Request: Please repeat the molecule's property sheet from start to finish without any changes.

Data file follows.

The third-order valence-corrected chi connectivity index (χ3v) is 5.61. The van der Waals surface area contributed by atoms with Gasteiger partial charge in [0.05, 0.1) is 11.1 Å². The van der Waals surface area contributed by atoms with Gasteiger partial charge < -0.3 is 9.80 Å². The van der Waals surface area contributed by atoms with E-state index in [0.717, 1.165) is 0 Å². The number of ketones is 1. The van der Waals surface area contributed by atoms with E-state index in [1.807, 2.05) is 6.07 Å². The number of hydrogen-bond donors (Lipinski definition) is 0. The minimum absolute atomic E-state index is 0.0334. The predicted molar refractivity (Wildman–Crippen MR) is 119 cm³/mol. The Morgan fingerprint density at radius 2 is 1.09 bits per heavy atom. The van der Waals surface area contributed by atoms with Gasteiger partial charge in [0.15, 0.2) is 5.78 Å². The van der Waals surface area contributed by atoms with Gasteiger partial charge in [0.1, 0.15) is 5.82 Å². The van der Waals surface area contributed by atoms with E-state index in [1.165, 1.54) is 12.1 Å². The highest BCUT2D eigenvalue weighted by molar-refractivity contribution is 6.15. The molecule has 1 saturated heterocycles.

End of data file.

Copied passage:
The third-order valence-corrected chi connectivity index (χ3v) is 5.61. The van der Waals surface area contributed by atoms with Gasteiger partial charge in [0.05, 0.1) is 11.1 Å². The van der Waals surface area contributed by atoms with Gasteiger partial charge < -0.3 is 9.80 Å². The van der Waals surface area contributed by atoms with E-state index in [0.717, 1.165) is 0 Å². The number of ketones is 1. The van der Waals surface area contributed by atoms with E-state index in [1.807, 2.05) is 6.07 Å². The number of hydrogen-bond donors (Lipinski definition) is 0. The minimum absolute atomic E-state index is 0.0334. The predicted molar refractivity (Wildman–Crippen MR) is 119 cm³/mol. The Morgan fingerprint density at radius 2 is 1.09 bits per heavy atom. The van der Waals surface area contributed by atoms with Gasteiger partial charge in [0.15, 0.2) is 5.78 Å². The van der Waals surface area contributed by atoms with Gasteiger partial charge in [0.1, 0.15) is 5.82 Å². The van der Waals surface area contributed by atoms with E-state index in [1.165, 1.54) is 12.1 Å². The highest BCUT2D eigenvalue weighted by molar-refractivity contribution is 6.15. The molecule has 1 saturated heterocycles.